Generally, the ratio of DNA to liposomes will be from about 10:1 to about 1:10. Preferably, the ration will be from about 5:1 to about 1:5. More preferably, the ration will be about 3:1 to about 1:3. Still more preferably, the ratio will be about 1:1.

U.S. Pat. No. 5,676,954 (which is herein incorporated by reference) reports on the injection of genetic material, complexed with cationic liposomes carriers, into mice. U.S. Pat. Nos. 4,897,355, 4,946,787, 5,049,386, 5,459,127, 5,589,466, 5,693,622, 5,580,859, 5,703,055, and international publication no. WO 94/9469 (which are herein incorporated by reference) provide cationic lipids for use in transfecting DNA into cells and mammals. U.S. Pat. Nos. 5,589,466, 5,693,622, 5,580,859, 5,703,055, and international publication no. WO 94/9469 (which are herein incorporated by reference) provide methods for delivering DNA-cationic lipid complexes to mammals.

In certain embodiments, cells are be engineered, ex vivo or in vivo, using a retroviral particle containing RNA which comprises a sequence encoding VEGF-2. Retroviruses from which the retroviral plasmid vectors may be derived include, but are not limited to, Moloney Murine Leukemia Virus, spleen necrosis virus, Rous sarcoma Virus, Harvey Sarcoma Virus, avian leukosis virus, gibbon ape leukemia virus, human immunodeficiency virus, Myeloproliferative Sarcoma Virus, and mammary tumor virus.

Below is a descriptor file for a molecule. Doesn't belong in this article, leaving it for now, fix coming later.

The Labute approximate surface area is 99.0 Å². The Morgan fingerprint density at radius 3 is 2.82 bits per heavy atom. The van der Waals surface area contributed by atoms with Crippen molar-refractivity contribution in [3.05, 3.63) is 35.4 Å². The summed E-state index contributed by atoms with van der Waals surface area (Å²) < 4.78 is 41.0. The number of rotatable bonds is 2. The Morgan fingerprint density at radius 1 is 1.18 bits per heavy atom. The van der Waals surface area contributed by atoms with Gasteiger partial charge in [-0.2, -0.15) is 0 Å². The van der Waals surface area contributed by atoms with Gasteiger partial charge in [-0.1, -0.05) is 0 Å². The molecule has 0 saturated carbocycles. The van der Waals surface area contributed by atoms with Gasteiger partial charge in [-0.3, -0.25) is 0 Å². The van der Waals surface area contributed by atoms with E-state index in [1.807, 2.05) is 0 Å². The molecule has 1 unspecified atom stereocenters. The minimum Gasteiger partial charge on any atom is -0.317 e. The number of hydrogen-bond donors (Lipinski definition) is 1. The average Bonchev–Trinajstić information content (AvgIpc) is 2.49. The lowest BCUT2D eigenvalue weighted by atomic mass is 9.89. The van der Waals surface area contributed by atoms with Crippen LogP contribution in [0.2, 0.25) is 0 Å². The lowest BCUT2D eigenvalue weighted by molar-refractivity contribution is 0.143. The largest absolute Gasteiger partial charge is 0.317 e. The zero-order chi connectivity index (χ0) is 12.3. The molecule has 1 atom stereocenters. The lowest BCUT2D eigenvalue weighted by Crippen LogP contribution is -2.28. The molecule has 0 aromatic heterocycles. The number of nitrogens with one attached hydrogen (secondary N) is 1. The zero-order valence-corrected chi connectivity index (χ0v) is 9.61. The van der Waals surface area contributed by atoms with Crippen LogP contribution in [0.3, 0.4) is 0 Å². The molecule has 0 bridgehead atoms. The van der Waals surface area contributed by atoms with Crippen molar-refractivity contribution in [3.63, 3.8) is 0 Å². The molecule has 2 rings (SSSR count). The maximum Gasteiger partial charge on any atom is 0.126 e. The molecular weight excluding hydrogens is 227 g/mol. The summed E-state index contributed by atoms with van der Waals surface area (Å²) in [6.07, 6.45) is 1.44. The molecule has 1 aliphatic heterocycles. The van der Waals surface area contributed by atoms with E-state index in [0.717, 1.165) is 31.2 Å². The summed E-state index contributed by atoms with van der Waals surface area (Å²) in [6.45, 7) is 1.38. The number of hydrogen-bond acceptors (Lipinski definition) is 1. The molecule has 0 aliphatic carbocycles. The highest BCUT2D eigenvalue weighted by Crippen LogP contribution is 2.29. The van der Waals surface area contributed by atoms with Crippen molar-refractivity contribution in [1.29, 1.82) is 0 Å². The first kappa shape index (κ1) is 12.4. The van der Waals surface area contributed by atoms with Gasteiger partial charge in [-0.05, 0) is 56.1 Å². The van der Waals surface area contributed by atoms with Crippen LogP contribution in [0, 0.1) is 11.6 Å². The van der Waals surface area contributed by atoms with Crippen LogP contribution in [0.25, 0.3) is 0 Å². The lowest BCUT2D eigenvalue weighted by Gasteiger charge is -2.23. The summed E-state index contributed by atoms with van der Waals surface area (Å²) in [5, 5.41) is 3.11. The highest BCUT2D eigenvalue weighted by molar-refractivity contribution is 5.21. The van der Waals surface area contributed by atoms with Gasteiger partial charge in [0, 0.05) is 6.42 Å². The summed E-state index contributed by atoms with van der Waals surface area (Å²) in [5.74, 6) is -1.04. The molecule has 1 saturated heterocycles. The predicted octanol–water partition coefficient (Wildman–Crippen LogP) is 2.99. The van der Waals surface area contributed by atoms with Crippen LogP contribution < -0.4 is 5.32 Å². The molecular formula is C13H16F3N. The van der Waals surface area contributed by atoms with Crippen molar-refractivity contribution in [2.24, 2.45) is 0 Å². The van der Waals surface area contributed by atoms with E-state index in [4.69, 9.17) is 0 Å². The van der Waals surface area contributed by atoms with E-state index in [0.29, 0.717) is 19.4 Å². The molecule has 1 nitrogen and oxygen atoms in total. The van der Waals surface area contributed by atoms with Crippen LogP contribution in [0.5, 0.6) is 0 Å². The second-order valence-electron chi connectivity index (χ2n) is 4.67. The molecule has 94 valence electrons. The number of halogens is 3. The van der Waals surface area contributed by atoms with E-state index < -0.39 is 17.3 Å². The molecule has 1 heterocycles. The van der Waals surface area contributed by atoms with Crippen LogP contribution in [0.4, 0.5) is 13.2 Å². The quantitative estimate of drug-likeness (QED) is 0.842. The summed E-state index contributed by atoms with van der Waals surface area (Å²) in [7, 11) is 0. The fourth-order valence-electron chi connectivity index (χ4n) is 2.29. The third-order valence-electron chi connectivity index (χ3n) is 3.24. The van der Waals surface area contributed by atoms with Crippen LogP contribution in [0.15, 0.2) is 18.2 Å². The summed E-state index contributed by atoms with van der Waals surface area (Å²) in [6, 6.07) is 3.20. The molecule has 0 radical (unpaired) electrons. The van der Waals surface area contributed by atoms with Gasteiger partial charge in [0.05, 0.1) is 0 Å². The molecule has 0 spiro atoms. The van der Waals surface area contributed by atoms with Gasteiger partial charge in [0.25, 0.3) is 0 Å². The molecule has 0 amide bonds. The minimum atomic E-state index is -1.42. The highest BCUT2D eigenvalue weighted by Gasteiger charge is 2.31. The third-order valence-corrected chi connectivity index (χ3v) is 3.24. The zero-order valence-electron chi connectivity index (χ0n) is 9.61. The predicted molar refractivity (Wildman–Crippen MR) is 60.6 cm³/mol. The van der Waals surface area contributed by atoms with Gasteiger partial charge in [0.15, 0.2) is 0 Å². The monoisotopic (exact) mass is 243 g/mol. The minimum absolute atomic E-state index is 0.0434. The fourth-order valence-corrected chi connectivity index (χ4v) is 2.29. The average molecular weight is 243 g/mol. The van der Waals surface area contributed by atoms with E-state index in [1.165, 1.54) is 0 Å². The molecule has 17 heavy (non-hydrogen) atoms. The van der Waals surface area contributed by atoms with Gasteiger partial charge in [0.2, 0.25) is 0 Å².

The retroviral plasmid vector is employed to transduce packaging cell lines to form producer cell lines. Examples of packaging cells which may be transfected include, but are not limited to, the PE501, PA317, φ−2, φ−AM, PA12, T19−14X, VT−19−17−H2, φCRE, φCRIP, GP+E−86, GP+envAm12, and DAN cell lines as described in Miller, Human Gene Therapy 1:5-14 (1990), which is incorporated herein by reference in its entirety. The vector may transduce the packaging cells through any means known in the art. Such means include, but are not limited to, electroporation, the use of liposomes, and CaPO4 precipitation. In one alternative, the retroviral plasmid vector may be encapsulated into a liposome, or coupled to a lipid, and then administered to a host.